|Publication number||US9215478 B2|
|Application number||US 14/091,503|
|Publication date||15 Dec 2015|
|Filing date||27 Nov 2013|
|Priority date||29 May 2009|
|Also published as||US8625837, US20100304813, US20140085193|
|Publication number||091503, 14091503, US 9215478 B2, US 9215478B2, US-B2-9215478, US9215478 B2, US9215478B2|
|Inventors||Mark J. Finocchio, Jeffrey Margolis|
|Original Assignee||Microsoft Technology Licensing, Llc|
|Export Citation||BiBTeX, EndNote, RefMan|
|Patent Citations (255), Non-Patent Citations (30), Classifications (21), Legal Events (1)|
|External Links: USPTO, USPTO Assignment, Espacenet|
This application is a divisional application of U.S. patent application Ser. No. 12/485,741 filed Jun. 16, 2009, which claims the benefit of U.S. Provisional Patent Application No. 61/182,491 filed May 29, 2009. U.S. patent application Ser. No. 12/485,741 is incorporated by reference herein in its entirety. U.S. provisional patent application No. 61/182,491 is incorporated by reference herein in its entirety.
Many computing applications such as computer games, multimedia applications, or the like use controls to allow users to manipulate game characters or other aspects of an application. Typically such controls are input using, for example, controllers, remotes, keyboards, mice, or the like. Unfortunately, such controls can be difficult to learn, thus creating a barrier between a user and such games and applications. Furthermore, such controls may be different than actual game actions or other application actions for which the controls are used. For example, a game control that causes a game character to swing a baseball bat may not correspond to an actual motion of swinging the baseball bat.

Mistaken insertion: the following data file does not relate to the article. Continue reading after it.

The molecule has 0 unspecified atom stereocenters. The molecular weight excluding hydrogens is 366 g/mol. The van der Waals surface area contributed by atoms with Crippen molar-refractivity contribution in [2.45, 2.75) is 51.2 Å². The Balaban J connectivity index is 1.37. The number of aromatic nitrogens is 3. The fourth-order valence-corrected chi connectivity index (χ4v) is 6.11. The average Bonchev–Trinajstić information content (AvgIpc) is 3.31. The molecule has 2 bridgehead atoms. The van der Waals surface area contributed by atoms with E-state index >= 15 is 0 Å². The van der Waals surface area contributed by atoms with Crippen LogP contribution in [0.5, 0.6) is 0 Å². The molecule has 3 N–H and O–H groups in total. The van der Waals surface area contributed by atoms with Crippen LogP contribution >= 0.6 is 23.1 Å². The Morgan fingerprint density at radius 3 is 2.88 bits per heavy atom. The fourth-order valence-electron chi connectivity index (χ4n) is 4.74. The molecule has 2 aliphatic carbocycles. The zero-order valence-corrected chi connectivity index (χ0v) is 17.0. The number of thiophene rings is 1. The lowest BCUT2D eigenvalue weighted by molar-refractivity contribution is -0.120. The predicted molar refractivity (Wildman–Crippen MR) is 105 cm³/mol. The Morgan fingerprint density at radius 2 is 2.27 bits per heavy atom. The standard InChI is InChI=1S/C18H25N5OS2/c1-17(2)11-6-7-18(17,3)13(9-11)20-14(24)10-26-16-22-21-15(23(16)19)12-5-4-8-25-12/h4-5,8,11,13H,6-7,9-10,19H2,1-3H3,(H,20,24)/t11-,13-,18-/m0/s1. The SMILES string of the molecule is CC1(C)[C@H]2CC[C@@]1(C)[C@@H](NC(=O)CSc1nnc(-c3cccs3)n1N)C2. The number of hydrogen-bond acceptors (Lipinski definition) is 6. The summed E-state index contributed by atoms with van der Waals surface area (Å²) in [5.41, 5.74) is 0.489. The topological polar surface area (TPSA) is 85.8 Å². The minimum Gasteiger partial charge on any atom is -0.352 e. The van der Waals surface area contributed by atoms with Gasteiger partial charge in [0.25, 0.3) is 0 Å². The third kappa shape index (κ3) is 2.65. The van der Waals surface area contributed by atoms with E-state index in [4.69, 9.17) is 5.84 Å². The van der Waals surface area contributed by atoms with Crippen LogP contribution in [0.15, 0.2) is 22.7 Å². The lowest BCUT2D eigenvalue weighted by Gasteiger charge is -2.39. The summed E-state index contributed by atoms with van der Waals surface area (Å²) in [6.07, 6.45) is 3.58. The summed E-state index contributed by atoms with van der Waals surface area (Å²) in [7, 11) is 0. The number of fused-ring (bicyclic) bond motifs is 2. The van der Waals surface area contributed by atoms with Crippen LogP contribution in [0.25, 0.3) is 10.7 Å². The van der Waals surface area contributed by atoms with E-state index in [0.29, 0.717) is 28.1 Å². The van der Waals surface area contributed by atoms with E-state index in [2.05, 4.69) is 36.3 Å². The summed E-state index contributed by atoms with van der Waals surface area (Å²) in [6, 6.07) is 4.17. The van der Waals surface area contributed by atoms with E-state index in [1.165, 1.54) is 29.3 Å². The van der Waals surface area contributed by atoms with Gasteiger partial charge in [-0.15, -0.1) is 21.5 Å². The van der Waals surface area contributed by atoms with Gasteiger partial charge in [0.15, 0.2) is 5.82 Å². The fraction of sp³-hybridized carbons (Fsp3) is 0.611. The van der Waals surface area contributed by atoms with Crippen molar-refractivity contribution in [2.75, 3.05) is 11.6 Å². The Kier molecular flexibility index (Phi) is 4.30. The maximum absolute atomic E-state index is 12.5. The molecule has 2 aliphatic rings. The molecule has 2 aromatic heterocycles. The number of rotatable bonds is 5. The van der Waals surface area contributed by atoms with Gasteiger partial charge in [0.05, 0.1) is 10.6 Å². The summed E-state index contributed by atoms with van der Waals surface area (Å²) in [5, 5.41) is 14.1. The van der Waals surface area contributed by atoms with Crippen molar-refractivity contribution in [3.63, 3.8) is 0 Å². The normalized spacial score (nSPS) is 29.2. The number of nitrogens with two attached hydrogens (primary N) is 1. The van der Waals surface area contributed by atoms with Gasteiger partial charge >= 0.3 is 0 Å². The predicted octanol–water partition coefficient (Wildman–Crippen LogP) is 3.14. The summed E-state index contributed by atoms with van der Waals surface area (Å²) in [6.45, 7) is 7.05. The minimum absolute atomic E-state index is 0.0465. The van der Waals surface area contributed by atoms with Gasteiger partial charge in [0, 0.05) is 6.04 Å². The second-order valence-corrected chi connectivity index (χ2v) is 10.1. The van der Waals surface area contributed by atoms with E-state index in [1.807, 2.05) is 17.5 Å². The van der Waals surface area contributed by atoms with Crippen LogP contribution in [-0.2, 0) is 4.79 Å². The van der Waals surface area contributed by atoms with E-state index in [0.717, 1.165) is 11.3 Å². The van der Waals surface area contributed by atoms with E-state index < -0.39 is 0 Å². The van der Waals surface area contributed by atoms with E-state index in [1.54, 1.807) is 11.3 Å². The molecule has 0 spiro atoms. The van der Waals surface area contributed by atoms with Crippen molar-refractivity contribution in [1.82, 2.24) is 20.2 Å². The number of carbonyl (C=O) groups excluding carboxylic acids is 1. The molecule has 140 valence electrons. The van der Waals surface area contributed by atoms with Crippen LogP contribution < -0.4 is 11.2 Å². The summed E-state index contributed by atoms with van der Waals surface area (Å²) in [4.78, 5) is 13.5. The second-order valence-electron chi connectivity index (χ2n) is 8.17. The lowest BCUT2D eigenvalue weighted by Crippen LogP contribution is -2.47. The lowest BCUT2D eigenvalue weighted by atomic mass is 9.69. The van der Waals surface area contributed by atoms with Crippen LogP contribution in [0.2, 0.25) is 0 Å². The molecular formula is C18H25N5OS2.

Disclosed herein are systems and methods for providing a media feed interface that may be used to extract a media frame from a media feed. For example, a capture device, a file, and/or a network resource may be accessed by the media feed interface. Upon accessing the capture device, file, and/or network resource, the media feed interface may receive a media feed. When the media feed interface receives a request to retrieve a media frame from, for example, an application, the media feed interface may isolate a media frame within the media feed. In one embodiment, the media frame interface may receive a request to retrieve a media frame that may include data associated with a model such as a skeletal model, a mesh human model, or the like that may be associated with a human target. The media feed interface may analyze one or more media frames to determine whether the media frame includes data associated with the model. The media feed interface may then isolate one or more media frames that include the data associated with the model. The data associated with the model may then be provided to the application such that the application may process the data associated with the one or more isolated media frames.
This Summary is provided to introduce a selection of concepts in a simplified form that are further described below in the Detailed Description. This Summary is not intended to identify key features or essential features of the claimed subject matter, nor is it intended to be used to limit the scope of the claimed subject matter. Furthermore, the claimed subject matter is not limited to implementations that solve any or all disadvantages noted in any part of this disclosure.
As shown in
As shown in